The LA Times reports this morning that eBay said Tuesday it would block the auction planned by anti-choice groups to raise money for Scott Roeder, the accused assassin of Kansas Dr. George Tiller. Roeder, charged with first-degree murder and being held without bond is scheduled to go to trial in January.
"Supporters had said they wanted to raise money to pay for Scott
Roeder’s defense," states the Times.
They planned to auction off items including an Army
of God manual, an underground publication for antiabortion militants
that describes ways to shut down clinics, including with bombings.
Also on the auction list was a prison cookbook compiled by Shelley
Shannon, the Oregon woman who shot and wounded Tiller in 1993 and was
later convicted in a series of abortion clinic arsons and bombings.
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The initial report on the auction, by Judy Thomas of the Wichita Eagle, generated widespread criticism among pro-choice advocates and providers of essential reproductive and sexual health services who are the primary targets of clinic violence.
An eBay statement quoted by the LA Times said:
Based on the details we know about the anticipated listings, we
believe these would violate our policy regarding offensive material.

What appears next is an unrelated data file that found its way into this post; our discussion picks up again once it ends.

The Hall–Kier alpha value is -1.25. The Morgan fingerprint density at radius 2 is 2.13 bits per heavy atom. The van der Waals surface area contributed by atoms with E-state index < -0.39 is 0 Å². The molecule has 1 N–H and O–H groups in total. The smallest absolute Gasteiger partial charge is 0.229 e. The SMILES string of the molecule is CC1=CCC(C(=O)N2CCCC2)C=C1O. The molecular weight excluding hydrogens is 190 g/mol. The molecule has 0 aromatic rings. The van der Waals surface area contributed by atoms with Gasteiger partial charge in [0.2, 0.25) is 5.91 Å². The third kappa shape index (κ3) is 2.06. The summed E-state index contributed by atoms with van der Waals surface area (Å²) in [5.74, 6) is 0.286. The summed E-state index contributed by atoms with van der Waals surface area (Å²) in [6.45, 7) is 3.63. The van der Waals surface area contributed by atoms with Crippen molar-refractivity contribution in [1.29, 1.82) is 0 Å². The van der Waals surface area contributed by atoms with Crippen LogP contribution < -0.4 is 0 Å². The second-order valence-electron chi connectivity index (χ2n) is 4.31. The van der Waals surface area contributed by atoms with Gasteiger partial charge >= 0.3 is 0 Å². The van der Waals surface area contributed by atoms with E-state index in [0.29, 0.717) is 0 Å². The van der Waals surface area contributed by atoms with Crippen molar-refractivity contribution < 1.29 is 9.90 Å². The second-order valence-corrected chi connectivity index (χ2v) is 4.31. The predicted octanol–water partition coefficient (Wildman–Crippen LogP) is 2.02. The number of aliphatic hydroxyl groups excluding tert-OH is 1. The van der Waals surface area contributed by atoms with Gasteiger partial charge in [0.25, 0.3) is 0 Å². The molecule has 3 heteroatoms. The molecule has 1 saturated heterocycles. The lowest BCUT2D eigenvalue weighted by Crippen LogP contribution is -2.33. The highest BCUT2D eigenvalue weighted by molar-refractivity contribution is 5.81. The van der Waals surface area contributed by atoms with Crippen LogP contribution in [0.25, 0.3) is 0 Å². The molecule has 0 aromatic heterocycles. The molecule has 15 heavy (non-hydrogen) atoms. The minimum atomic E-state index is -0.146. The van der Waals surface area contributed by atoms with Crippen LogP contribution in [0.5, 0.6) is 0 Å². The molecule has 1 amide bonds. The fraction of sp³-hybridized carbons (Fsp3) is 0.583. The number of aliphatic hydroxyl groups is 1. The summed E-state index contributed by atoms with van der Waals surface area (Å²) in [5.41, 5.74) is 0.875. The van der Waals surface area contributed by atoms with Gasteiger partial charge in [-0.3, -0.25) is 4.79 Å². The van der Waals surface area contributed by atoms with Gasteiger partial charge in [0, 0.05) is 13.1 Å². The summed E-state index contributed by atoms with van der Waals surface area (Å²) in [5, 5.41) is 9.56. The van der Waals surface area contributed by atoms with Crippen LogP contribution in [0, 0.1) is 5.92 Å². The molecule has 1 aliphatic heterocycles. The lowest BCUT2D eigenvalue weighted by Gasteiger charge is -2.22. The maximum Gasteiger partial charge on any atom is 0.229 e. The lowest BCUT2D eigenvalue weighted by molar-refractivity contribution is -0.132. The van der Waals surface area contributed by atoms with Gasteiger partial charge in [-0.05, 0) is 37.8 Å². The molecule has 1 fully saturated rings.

If the items are posted, EBay said, it will remove them from the
online marketplace site because the company "does not allow listings
that promote or glorify violence, hate, racial or religious
Dave Leach, a Des Moines abortion opponent who was organizing the
auction, told the Times Tuesday that he had contacted EBay about what the auction
would entail, and also to tell the company "that we’re not out for
glorifying violence. We’re wanting to get a man to his right by a trial
by jury." Leach questioned EBay’s decision to stop the auction, but he said
it didn’t surprise him, but also said other projects are in the works to
raise money for Roeder, who has been appointed public defenders but is
considering hiring private lawyers.
"The items that we’re thinking of marketing have historical value
in the history of freedom of speech in the pro-life movement," Leach